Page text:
Can Bing finally pick the perfect March Madness bracket?

If there’s one defining feature for the annual NCAA college basketball tournament, it’s unpredictability. Upsets occur on the regular during March Madness. This year, Microsoft is partnering with the NCAA to spot those upsets before the players hit the court.

The partnership will put Bing Predicts—a prediction engine that uses machine-learned models to analyze and detect trends from the Web, social activity, and external data—in the roll of bracketologist, analyzing match ups and offering its take on the eventual winner.

Walter Sun, principal applied science manager at Bing, told the Daily Dot that Bing Predicts engine is getting some tweaks from last year to improve its analysis. According to Sun, Bing Predicts will “synthesize over a decade of exclusive tournament data including team and player stats, tournament history, schedule information, trends and more.” 

Along with the historical data from teams and the tournament, Bing Predicts will also process information gathered by the search engine arm of Bing. Sun explained, “Data from social signals allows Bing’s advanced predictions technology to calculate a confidence percentage and make a case for what needs to happen for either team to win or lose.”

That might make it sound like Bing is a bit of bandwagon fan, jumping on board with whatever team people are talking about, but the system seemed to work out OK last year. “Our predictions for [the NCAA tournament] were in the upper 30 percent,” Sun said.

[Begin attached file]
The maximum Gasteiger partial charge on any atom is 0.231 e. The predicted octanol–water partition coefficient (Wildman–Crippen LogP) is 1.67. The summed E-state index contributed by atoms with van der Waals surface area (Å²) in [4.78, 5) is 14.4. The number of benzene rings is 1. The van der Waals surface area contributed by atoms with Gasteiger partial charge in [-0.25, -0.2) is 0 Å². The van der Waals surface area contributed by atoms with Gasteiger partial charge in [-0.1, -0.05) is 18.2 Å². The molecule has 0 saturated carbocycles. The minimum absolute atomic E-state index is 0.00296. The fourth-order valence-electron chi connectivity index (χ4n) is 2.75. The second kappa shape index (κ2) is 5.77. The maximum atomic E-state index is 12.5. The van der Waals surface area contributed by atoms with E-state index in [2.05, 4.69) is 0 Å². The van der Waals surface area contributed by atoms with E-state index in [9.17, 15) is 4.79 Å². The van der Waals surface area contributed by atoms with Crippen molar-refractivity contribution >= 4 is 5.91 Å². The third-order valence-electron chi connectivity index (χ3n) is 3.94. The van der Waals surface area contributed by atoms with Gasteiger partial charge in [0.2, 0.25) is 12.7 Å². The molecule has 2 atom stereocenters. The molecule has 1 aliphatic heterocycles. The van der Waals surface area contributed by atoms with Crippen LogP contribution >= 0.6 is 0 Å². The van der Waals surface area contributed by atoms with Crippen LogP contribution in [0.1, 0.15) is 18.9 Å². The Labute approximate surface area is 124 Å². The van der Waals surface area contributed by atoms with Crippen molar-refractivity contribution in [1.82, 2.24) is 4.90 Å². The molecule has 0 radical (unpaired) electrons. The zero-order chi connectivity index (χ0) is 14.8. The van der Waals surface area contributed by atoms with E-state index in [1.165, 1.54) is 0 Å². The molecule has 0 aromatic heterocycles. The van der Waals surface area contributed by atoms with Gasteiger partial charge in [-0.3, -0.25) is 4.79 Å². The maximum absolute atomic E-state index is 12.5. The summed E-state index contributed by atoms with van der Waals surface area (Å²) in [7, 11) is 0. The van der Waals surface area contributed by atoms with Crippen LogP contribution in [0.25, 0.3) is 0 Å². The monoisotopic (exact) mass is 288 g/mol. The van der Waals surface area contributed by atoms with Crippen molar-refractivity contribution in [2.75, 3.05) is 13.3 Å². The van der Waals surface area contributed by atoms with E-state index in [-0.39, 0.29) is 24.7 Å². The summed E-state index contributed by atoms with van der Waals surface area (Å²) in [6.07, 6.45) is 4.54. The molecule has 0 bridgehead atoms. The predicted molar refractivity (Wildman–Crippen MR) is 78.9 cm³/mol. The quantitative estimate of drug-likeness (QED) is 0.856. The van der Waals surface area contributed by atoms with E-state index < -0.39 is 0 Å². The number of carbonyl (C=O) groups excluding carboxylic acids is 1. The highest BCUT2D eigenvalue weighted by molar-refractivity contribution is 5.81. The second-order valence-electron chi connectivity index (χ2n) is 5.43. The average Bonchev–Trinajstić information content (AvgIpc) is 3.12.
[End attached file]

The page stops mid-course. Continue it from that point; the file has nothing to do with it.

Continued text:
On the Bing Predicts site, it claims to have been 73 percent accurate during last year’s tournament, but that’s a pretty generous assessment of the actual results. Once the field was narrowed after the First Four games, Bing did accurately pick the winner of 47 out of 64 games—enough for the claimed 73 percent success rate.

But Bing Predicts wasn’t playing by the same rules as everyone else to get to that score. It analyzed each game individually to arrive at that figure, revising the winner based on who actually advanced. In the bracket that it filled out like everyone else, picking every game—including the First Four—before the tournament begins, Bing Predicts scored 41 out of 67 games correctly. That’s good for a 61 percent success rate.